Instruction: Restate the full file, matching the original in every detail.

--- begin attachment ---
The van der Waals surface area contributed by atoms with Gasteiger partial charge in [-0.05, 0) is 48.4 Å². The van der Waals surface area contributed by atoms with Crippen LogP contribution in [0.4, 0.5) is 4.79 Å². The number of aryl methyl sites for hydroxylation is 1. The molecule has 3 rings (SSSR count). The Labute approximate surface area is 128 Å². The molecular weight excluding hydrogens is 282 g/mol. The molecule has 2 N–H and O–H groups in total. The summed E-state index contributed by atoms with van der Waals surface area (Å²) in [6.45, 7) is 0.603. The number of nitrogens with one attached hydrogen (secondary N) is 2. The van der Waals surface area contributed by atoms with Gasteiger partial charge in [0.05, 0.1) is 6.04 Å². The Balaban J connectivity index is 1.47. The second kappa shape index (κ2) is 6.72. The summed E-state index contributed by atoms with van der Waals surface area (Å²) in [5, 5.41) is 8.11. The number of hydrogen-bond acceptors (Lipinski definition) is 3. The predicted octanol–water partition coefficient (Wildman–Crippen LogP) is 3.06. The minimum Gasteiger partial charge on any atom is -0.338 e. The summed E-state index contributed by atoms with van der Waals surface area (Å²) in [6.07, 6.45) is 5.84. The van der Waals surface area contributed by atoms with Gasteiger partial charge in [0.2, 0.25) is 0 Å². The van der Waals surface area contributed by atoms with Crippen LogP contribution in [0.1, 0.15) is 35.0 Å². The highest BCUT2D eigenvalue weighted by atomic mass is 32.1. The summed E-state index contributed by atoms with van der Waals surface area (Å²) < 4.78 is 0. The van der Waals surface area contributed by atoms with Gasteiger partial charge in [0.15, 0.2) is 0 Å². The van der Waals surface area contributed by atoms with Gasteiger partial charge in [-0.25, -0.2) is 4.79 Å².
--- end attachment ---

The van der Waals surface area contributed by atoms with Gasteiger partial charge in [-0.05, 0) is 48.4 Å². The van der Waals surface area contributed by atoms with Crippen LogP contribution in [0.4, 0.5) is 4.79 Å². The number of aryl methyl sites for hydroxylation is 1. The molecule has 3 rings (SSSR count). The Labute approximate surface area is 128 Å². The molecular weight excluding hydrogens is 282 g/mol. The molecule has 2 N–H and O–H groups in total. The summed E-state index contributed by atoms with van der Waals surface area (Å²) in [6.45, 7) is 0.603. The number of nitrogens with one attached hydrogen (secondary N) is 2. The van der Waals surface area contributed by atoms with Gasteiger partial charge in [0.05, 0.1) is 6.04 Å². The Balaban J connectivity index is 1.47. The second kappa shape index (κ2) is 6.72. The summed E-state index contributed by atoms with van der Waals surface area (Å²) in [5, 5.41) is 8.11. The number of hydrogen-bond acceptors (Lipinski definition) is 3. The predicted octanol–water partition coefficient (Wildman–Crippen LogP) is 3.06. The minimum Gasteiger partial charge on any atom is -0.338 e. The summed E-state index contributed by atoms with van der Waals surface area (Å²) in [6.07, 6.45) is 5.84. The van der Waals surface area contributed by atoms with Gasteiger partial charge in [0.2, 0.25) is 0 Å². The van der Waals surface area contributed by atoms with Crippen LogP contribution in [0.1, 0.15) is 35.0 Å². The highest BCUT2D eigenvalue weighted by atomic mass is 32.1. The summed E-state index contributed by atoms with van der Waals surface area (Å²) < 4.78 is 0. The van der Waals surface area contributed by atoms with Gasteiger partial charge in [0.15, 0.2) is 0 Å². The van der Waals surface area contributed by atoms with Gasteiger partial charge in [-0.25, -0.2) is 4.79 Å².